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San Diego, CA -- A California prosecutor is trying to put a man in jail for 25 years to life, not for hurting someone, not for robbing a store, not for drugs, but for his choice or words in a song.

“Rap music, it’s just another form of communication that gang members use,” said Dana Greisen, chief of the District Attorney Office’s gang prosecution unit during a preliminary hearing in November of last year for rapper, Brandon "Tiny Doo" Duncan.

Another hearing is scheduled for Friday January 23, which will determine how the case proceeds.

Griesen believes that Duncan should be given a lengthy prison sentence because his use of fictional rap lyrics is so violent, they go beyond the point of creative license and into the realm of conspiracy.

According to CNN, Duncan, faces nine counts of criminal street gang conspiracy because prosecutors allege he and 14 other alleged gang members increased their stature and respect following a rash of shootings in the city in 2013.

Prosecutors point to Duncan's album, "No Safety," and to lyrics like "Ain't no safety on this pistol I'm holding" as examples of a "direct correlation to what the gang has been doing."

Prosecutors admit that they do not believe Duncan has committed a violent crime, nor to they have any evidence tying him to the crime in question, but that's not why they are going after him.

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California Penal Code 182.5 makes it a felony for an individual to participate in a criminal street gang, or to benefit from gang activity, and provides for 25 years to life imprisonment for violators. Prosecutors point to Duncan’s “No Safety” album and say the lyrics show that he’s guilty of breaking that code — that he’s obviously in a gang and profiting from gang activity.

All of these allegations are in spite of the fact that Duncan had a 9-5 job and moved out of the neighborhood in question, years ago. That and they have no evidence of Duncan committing an actual crime, ever — he has no criminal record.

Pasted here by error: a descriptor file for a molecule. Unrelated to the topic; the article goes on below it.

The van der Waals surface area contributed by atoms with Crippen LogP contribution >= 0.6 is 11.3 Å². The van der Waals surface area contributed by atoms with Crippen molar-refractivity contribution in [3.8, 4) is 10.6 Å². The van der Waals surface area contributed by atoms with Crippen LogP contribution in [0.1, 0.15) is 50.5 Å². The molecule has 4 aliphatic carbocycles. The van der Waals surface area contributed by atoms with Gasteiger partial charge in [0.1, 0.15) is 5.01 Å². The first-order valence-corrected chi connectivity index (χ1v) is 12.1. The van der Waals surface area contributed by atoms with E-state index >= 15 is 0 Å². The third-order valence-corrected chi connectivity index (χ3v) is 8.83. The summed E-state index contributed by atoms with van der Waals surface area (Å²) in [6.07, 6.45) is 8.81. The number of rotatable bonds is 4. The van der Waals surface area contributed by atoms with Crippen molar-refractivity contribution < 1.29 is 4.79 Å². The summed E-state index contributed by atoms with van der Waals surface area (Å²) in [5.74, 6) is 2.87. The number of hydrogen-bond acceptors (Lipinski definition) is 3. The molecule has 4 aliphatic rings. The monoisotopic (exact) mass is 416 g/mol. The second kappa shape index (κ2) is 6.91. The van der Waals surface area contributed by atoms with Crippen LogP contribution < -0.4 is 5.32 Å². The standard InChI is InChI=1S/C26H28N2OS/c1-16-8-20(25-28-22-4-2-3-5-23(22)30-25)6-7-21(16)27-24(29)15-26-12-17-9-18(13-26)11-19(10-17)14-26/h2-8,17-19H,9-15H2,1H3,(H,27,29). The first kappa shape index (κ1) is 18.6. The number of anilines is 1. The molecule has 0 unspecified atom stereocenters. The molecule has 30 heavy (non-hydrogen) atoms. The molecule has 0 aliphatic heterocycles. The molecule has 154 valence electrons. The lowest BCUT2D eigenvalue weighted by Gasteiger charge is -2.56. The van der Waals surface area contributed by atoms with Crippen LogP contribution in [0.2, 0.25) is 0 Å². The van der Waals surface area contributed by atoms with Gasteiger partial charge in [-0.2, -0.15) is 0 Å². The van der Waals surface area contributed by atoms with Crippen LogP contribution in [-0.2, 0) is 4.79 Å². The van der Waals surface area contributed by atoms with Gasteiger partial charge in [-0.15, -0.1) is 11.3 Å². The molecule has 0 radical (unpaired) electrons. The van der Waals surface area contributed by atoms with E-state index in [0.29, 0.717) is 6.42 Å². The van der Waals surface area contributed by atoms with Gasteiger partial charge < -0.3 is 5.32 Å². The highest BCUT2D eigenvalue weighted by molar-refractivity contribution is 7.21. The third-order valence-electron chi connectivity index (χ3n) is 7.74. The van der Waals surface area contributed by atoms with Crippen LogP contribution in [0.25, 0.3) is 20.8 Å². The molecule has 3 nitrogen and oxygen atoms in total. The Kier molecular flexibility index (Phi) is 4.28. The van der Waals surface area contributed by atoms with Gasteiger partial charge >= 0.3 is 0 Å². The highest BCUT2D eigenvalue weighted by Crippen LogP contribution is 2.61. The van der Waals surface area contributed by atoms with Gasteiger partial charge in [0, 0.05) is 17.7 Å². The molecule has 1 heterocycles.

The logic, or rather lack thereof, which the prosecutors are applying in this case, is that because gangs are violent and because Duncan's lyrics are violent, Duncan profits from violence that he does not commit and needs to be punished for it. Seriously.

By this logic, every single Hollywood writer, who has ever written any movie about gang violence, mob violence, old west violence, military violence, or any other fictional violence which is used to depict a real situation, should also be prosecuted.

In 1983, Oliver Stone made the movie Scarface, which portrays fictional characters who represented potentially real-life gang violence associated with Cuban immigrants in the 60's and 70's. One can assume that Oliver Stone profited from delineating the fictional and real gang violence. Where's his kangaroo court?

The trial, which is scheduled for February 9th, is nothing short of a direct attack on the freedom of speech in America.

“He could have been out several months ago,” states Defense Council Brian Watkins regarding a plea deal offered by the prosecutor that would have released Tiny Doo in exchange for jail time served and a lengthy probation. "But he knows he’s innocent, so we will be going to trial.”

Asked if Sect. 182.5 posed a chilling effect on American civil liberties, Watkins responded, “This is a very, very novel [legal] theory. If Brandon Duncan is allowed to be prosecuted for his speech, for his artistic expression, what’s next?”